Chemicals stored in home garages linked to ALS risk


Over the last decade, researchers at the University of Michigan have continued to find that exposure to environmental toxins — from pesticides used in agriculture to volatile organic compounds in the manufacturing industry — is linked to the development of amyotrophic lateral sclerosis, or ALS.

The buildup of exposures, which researchers call the ALS exposome, is possibly associated with recreational activities such as woodworking and gardening.

A new Michigan Medicine study now finds that storing chemicals in a garage at home may be associated with an increased risk of ALS.

The results are published in Amyotrophic Lateral Sclerosis and Frontotemporal Degeneration.

“Identifying disease-provoking exposures can inform and motivate interventions to reduce exposure, risk and, ultimately, the ALS burden,” said first author Stephen Goutman, associate professor of neurology in the Medical School, director of the Pranger ALS Clinic and associate director of the ALS Center of Excellence.

“Exposures in the home setting are an important part of the ALS exposome, as it is one place where behavior modifications could possibly lessen ALS risk.”

Storage containing volatile chemicals in garages is extremely common, whether it’s in a car or motorcycle, equipment like a chainsaw, or solvents, cleaners, paints and other items.

Investigators assessed exposures in the residential setting from a survey of more than 600 participants both with and without ALS. Through statistical analysis, they found that the storage of chemicals — including gasoline and gasoline-powered equipment, lawn care products, pesticides, paint and woodworking supplies — were significantly associated with ALS risk.

All of the reported chemicals linked to disease development were volatile with toxic components. Most participants reported storing several of the items in their attached garage. Storing chemicals in a detached garage, however, did not show as strong of an association with risk.

Researchers say the flow of air and airborne pollutants from attached garages to the living space may explain the finding. 

“Especially in colder climates, air in the garage tends to rush into the house when the entry door is opened, and air flows occur more or less continuously through small cracks and openings in walls and floors,” said senior author Stuart Batterman, professor of environmental health sciences and of global public health at the School of Public Health. “Thus, it makes sense that keeping volatile chemicals in an attached garage shows the stronger effect.”

The latest building codes, Batterman notes, tackle this problem by specifying measures to reduce or eliminate these air flows.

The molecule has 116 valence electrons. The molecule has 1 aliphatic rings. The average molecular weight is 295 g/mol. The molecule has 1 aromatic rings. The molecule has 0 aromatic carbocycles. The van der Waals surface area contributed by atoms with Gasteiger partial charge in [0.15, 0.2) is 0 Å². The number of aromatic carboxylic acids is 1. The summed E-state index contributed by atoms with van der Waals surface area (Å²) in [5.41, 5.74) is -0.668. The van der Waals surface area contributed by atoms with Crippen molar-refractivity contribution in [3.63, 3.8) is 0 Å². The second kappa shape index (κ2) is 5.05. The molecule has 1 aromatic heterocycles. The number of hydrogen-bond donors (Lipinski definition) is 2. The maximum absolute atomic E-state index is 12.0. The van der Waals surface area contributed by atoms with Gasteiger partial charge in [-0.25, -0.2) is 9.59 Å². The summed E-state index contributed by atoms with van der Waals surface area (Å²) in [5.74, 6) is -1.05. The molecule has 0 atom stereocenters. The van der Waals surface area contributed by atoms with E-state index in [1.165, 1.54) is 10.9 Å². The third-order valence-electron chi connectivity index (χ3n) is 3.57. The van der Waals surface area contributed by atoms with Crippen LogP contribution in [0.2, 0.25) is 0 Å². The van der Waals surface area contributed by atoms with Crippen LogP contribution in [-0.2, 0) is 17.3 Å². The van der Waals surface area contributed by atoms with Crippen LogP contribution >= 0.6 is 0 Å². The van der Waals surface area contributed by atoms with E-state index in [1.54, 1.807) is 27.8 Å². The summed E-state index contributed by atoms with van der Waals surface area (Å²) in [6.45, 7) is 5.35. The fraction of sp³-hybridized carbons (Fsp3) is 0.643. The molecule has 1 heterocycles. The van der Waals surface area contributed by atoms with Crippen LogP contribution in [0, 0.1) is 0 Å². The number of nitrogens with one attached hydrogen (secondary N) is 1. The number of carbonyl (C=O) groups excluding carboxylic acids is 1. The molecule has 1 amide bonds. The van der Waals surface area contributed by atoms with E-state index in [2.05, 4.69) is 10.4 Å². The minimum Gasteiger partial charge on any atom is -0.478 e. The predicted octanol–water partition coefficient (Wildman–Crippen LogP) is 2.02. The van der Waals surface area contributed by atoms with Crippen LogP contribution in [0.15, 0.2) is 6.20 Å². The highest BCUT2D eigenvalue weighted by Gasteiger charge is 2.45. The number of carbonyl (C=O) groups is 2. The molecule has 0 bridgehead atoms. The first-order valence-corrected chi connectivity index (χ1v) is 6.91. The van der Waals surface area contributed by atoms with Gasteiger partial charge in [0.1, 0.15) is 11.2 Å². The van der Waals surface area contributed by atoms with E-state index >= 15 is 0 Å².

“We are beginning to see risk factors across multiple settings that may associate with a greater ALS risk. We also see some relationships across the studies, for example, woodworking and woodworking supplies and gardening and lawn care supplies,” Goutman said. “This begs the question: Is it the activities that associate with ALS risk or the exposures to related products? This requires further research.”

In 2016, the research team found that people with ALS had higher concentrations of pesticides in their blood compared to people without the condition.

A subsequent study published in 2019 linked organochlorine pesticides and polychlorinated biphenyls, or PCBs, to worsening survival for ALS.

“With each study, we better understand the types of exposures that increase the risk of developing ALS,” said senior author Eva Feldman, the James W. Albers Distinguished University Professor of Neurology, Russell N. DeJong Professor of Neurology and professor of neurology at the Medical School, and director of the ALS Center of Excellence.

“We now need to build on these discoveries to understand how these exposures increase ALS risk. In parallel, we must continue to advocate to make ALS a reportable disease. Only then we will fully understand the array of exposures that increase disease risk.”

Studies to understand how environmental exposures contribute to the development of ALS and other neurodegenerative diseases, both of people with and without family history of the condition, are underway. 

Additional authors include Jonathan Boss, Dae Gyu Jang, Caroline Piecuch, Hasan Farid, Madeleine Batra and Bhramar Mukherjee, all of U-M.

The study was supported with funding by the National Institutes of Health, the National ALS Registry/CDC/ATSDR, the ALS Association, the NeuroNetwork for Emerging Therapies, the Robert and Katherine Jacobs Environmental Health Initiative, the NeuroNetwork Therapeutic Discovery Fund, the Peter R. Clark Fund for ALS Research, the Sinai Medical Staff Foundation, Scott L. Pranger and the University of Michigan.


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